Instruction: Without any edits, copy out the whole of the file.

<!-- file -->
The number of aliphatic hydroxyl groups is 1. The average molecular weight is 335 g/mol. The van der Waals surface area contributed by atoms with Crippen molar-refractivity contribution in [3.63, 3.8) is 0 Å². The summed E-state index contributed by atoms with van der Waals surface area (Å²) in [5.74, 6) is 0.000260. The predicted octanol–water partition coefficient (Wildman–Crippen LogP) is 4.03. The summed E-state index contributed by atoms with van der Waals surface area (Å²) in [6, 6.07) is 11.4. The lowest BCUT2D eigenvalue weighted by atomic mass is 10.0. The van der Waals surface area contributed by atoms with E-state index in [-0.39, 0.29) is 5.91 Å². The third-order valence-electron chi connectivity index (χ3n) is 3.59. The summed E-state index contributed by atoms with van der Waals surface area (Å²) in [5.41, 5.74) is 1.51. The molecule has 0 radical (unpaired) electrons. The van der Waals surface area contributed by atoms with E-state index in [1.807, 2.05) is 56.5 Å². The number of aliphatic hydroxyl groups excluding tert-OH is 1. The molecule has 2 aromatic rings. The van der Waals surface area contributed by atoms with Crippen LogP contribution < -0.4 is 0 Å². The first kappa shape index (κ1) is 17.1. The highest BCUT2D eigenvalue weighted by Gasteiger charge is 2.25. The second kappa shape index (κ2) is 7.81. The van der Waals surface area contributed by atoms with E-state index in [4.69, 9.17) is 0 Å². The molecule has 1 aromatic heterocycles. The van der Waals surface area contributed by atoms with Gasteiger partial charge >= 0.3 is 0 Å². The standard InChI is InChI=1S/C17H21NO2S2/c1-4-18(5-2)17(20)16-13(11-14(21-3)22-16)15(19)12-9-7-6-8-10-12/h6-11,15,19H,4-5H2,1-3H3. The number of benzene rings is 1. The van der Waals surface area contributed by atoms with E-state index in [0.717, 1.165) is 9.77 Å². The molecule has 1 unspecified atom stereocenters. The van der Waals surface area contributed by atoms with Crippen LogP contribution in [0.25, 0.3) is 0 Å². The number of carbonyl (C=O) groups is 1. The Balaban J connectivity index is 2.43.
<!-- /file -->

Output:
The number of aliphatic hydroxyl groups is 1. The average molecular weight is 335 g/mol. The van der Waals surface area contributed by atoms with Crippen molar-refractivity contribution in [3.63, 3.8) is 0 Å². The summed E-state index contributed by atoms with van der Waals surface area (Å²) in [5.74, 6) is 0.000260. The predicted octanol–water partition coefficient (Wildman–Crippen LogP) is 4.03. The summed E-state index contributed by atoms with van der Waals surface area (Å²) in [6, 6.07) is 11.4. The lowest BCUT2D eigenvalue weighted by atomic mass is 10.0. The van der Waals surface area contributed by atoms with E-state index in [-0.39, 0.29) is 5.91 Å². The third-order valence-electron chi connectivity index (χ3n) is 3.59. The summed E-state index contributed by atoms with van der Waals surface area (Å²) in [5.41, 5.74) is 1.51. The molecule has 0 radical (unpaired) electrons. The van der Waals surface area contributed by atoms with E-state index in [1.807, 2.05) is 56.5 Å². The number of aliphatic hydroxyl groups excluding tert-OH is 1. The molecule has 2 aromatic rings. The van der Waals surface area contributed by atoms with Crippen LogP contribution < -0.4 is 0 Å². The first kappa shape index (κ1) is 17.1. The highest BCUT2D eigenvalue weighted by Gasteiger charge is 2.25. The second kappa shape index (κ2) is 7.81. The van der Waals surface area contributed by atoms with E-state index in [4.69, 9.17) is 0 Å². The molecule has 1 aromatic heterocycles. The van der Waals surface area contributed by atoms with Gasteiger partial charge >= 0.3 is 0 Å². The standard InChI is InChI=1S/C17H21NO2S2/c1-4-18(5-2)17(20)16-13(11-14(21-3)22-16)15(19)12-9-7-6-8-10-12/h6-11,15,19H,4-5H2,1-3H3. The number of benzene rings is 1. The van der Waals surface area contributed by atoms with E-state index in [0.717, 1.165) is 9.77 Å². The molecule has 1 unspecified atom stereocenters. The van der Waals surface area contributed by atoms with Crippen LogP contribution in [0.25, 0.3) is 0 Å². The number of carbonyl (C=O) groups is 1. The Balaban J connectivity index is 2.43.